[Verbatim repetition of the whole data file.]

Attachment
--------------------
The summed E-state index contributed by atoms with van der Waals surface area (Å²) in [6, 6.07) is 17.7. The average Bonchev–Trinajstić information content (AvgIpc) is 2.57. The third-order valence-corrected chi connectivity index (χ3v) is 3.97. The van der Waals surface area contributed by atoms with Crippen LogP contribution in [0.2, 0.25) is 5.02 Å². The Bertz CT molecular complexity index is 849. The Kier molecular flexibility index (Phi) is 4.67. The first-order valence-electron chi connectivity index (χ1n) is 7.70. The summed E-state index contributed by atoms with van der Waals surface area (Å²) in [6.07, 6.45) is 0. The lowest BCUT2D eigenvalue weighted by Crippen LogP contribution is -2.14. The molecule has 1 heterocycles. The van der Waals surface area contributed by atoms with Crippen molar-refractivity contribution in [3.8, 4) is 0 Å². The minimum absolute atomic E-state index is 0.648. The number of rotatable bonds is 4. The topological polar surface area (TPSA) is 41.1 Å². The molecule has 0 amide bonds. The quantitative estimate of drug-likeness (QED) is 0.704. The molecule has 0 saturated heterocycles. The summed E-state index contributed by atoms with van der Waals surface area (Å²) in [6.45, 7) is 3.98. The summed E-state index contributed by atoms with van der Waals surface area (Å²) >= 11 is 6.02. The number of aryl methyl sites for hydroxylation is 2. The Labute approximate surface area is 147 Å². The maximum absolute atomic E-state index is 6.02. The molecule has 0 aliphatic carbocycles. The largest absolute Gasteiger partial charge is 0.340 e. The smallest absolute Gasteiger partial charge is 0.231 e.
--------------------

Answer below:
The summed E-state index contributed by atoms with van der Waals surface area (Å²) in [6, 6.07) is 17.7. The average Bonchev–Trinajstić information content (AvgIpc) is 2.57. The third-order valence-corrected chi connectivity index (χ3v) is 3.97. The van der Waals surface area contributed by atoms with Crippen LogP contribution in [0.2, 0.25) is 5.02 Å². The Bertz CT molecular complexity index is 849. The Kier molecular flexibility index (Phi) is 4.67. The first-order valence-electron chi connectivity index (χ1n) is 7.70. The summed E-state index contributed by atoms with van der Waals surface area (Å²) in [6.07, 6.45) is 0. The lowest BCUT2D eigenvalue weighted by Crippen LogP contribution is -2.14. The molecule has 1 heterocycles. The van der Waals surface area contributed by atoms with Crippen molar-refractivity contribution in [3.8, 4) is 0 Å². The minimum absolute atomic E-state index is 0.648. The number of rotatable bonds is 4. The topological polar surface area (TPSA) is 41.1 Å². The molecule has 0 amide bonds. The quantitative estimate of drug-likeness (QED) is 0.704. The molecule has 0 saturated heterocycles. The summed E-state index contributed by atoms with van der Waals surface area (Å²) in [6.45, 7) is 3.98. The summed E-state index contributed by atoms with van der Waals surface area (Å²) >= 11 is 6.02. The number of aryl methyl sites for hydroxylation is 2. The Labute approximate surface area is 147 Å². The maximum absolute atomic E-state index is 6.02. The molecule has 0 aliphatic carbocycles. The largest absolute Gasteiger partial charge is 0.340 e. The smallest absolute Gasteiger partial charge is 0.231 e.